The Sufi journey is also one of reaching one’s beloved, and also one of annihilation. This path to the divine is often written as a quest across a few broad stages. The story’s protagonist must find within himself a yearning for something big, and he must turn this blind yearning into a true passion. Then he must understand the nature of what he wants, of who is, and what he feels. The escape from worldly dominion requires first understanding the circumstances of worldly dominion, only after which can our protagonist truly detach himself from all the chains holding him down, bask in the true majesty of his beloved, and reach a state of selflessness. This state of selflessness involves losing all measure of what one must do for himself, so as to devote fully to what you love. But in Sufi mythology the selflessness is not just one of emotion but also one of metaphysics. In a state of true love, the true Sufi is not only ready to give himself to what he loves, but becomes one with what he loves. It is an oblivion into God.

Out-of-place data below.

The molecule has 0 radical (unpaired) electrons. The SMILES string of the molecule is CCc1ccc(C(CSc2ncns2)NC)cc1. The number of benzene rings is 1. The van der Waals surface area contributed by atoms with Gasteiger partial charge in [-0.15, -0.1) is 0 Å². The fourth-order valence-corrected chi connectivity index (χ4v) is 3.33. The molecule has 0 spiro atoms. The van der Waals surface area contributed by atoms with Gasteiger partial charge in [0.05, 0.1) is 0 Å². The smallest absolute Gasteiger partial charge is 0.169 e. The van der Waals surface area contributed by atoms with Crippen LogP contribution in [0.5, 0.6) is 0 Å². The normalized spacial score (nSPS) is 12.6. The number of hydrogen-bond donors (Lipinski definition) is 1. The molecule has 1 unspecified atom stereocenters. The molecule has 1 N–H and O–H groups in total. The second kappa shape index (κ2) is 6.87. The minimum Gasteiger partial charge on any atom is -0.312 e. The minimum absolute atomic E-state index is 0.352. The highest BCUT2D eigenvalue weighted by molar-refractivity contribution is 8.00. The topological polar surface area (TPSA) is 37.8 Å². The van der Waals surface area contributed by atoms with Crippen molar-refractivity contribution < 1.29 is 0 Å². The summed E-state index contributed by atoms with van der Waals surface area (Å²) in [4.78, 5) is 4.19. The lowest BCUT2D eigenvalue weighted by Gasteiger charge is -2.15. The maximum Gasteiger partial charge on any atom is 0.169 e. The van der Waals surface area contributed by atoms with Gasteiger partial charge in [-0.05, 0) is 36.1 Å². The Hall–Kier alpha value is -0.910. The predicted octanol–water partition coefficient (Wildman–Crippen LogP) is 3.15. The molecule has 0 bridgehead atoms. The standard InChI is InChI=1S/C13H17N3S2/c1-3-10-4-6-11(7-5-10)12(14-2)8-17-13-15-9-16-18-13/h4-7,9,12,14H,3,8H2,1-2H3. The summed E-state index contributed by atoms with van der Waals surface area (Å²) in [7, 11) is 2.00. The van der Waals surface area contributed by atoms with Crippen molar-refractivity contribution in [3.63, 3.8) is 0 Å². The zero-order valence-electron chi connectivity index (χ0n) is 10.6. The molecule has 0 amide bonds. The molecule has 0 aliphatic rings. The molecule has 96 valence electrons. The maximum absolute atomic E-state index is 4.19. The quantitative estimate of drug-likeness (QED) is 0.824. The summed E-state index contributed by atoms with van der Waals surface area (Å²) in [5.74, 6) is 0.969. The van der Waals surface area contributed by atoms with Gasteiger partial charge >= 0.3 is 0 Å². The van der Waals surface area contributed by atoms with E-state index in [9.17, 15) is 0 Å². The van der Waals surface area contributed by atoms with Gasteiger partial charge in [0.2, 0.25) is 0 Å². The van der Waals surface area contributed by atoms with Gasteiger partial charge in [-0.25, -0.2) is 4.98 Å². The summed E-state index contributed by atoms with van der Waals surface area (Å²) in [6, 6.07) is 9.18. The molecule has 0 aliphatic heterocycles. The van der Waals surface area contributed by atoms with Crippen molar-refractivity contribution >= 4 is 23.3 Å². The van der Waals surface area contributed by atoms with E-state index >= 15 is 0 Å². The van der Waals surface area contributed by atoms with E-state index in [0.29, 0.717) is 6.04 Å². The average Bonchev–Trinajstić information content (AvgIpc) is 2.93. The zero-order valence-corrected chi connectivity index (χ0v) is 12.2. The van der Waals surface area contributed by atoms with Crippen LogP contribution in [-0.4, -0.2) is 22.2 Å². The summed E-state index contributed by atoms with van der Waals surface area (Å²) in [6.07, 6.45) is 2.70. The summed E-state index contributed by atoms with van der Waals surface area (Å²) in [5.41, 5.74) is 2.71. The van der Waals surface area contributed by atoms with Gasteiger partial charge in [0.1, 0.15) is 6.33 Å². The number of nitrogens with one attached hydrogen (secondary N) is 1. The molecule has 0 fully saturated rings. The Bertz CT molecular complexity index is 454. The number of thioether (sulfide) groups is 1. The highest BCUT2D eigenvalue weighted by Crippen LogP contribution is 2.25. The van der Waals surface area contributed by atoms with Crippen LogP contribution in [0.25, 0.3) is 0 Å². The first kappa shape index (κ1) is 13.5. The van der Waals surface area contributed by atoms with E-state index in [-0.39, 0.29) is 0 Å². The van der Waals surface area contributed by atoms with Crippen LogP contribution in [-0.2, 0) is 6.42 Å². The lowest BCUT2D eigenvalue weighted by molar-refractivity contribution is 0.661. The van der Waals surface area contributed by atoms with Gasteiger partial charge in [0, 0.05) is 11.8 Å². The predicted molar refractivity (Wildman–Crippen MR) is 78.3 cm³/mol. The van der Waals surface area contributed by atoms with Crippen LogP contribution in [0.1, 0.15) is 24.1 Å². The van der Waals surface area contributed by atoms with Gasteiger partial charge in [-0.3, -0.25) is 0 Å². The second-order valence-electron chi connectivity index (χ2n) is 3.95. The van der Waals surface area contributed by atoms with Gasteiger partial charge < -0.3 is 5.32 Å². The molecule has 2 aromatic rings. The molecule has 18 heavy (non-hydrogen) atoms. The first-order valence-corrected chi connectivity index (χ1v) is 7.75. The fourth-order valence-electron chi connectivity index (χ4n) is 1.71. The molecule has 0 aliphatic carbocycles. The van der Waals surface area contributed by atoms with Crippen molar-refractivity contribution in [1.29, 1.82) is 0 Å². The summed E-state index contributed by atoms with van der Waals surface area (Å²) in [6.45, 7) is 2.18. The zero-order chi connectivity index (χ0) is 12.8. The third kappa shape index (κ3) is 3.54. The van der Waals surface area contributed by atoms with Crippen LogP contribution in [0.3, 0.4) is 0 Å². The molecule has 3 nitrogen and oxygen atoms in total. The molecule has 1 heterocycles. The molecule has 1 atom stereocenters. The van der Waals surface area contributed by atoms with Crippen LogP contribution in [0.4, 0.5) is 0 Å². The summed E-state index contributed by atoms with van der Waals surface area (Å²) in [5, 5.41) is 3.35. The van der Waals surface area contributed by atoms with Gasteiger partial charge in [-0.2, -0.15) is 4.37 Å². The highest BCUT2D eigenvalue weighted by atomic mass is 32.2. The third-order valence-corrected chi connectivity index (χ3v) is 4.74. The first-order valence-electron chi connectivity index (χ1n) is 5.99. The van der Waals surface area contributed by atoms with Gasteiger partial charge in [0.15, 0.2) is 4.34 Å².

There is a metaphor to this in qawwali. A seeker can take a completely worldly construct – the rhythm – and slowly find within it the otherworldly – an escape. After gathering momentum the qawwali becomes feverish, the seeker slowly loses consciousness. Until they have reached a state of total fanaa. Perhaps out of utter coincidence, Junoon’s discography follows something loosely similar. Their first two albums Junoon (passion) and Talaash (search), an encompassing yearning and then a quest for direction. Their next three Inquilaab (revolution), Azadi (freedom) and Parvaaz (flight), the soaring rise of a loving momentum. Ishq (love), a detached, almost delusional lack of self-awareness. Dewaar (wall), the end.
For Sohni, and for Junoon, the story of love is of eventual, inevitable annihilation. There was no way to stop it, but there was perhaps no reason to stop it either. We must all leave who we are to find something we love. It’s just that we never imagined that the flame that would finally consume Junoon would be fueled by their own selves.
Many thanks to Abid Hussain, Hamza Masood, Natasha Japanwala, Thomas Hodgson, Noel Lobley, Saman Khan, Faiza Shah, Ahmer Naqvi & Natasha Noorani who have read this piece as various drafts over the years.
- I erroneously noted originally that Mera Mahi first appeared on Kash ma Kash. Kash ma Kash was released in 1996, after Inquilaab, not before in 1993 as I originally thought. ↩
- I also erroneously listed Ehtesaab‘s release date as 1995, instead of 1996. Many thanks to Shahir Ahmed who pointed this out, and helped find the error above as well. He is a priceless resource. ↩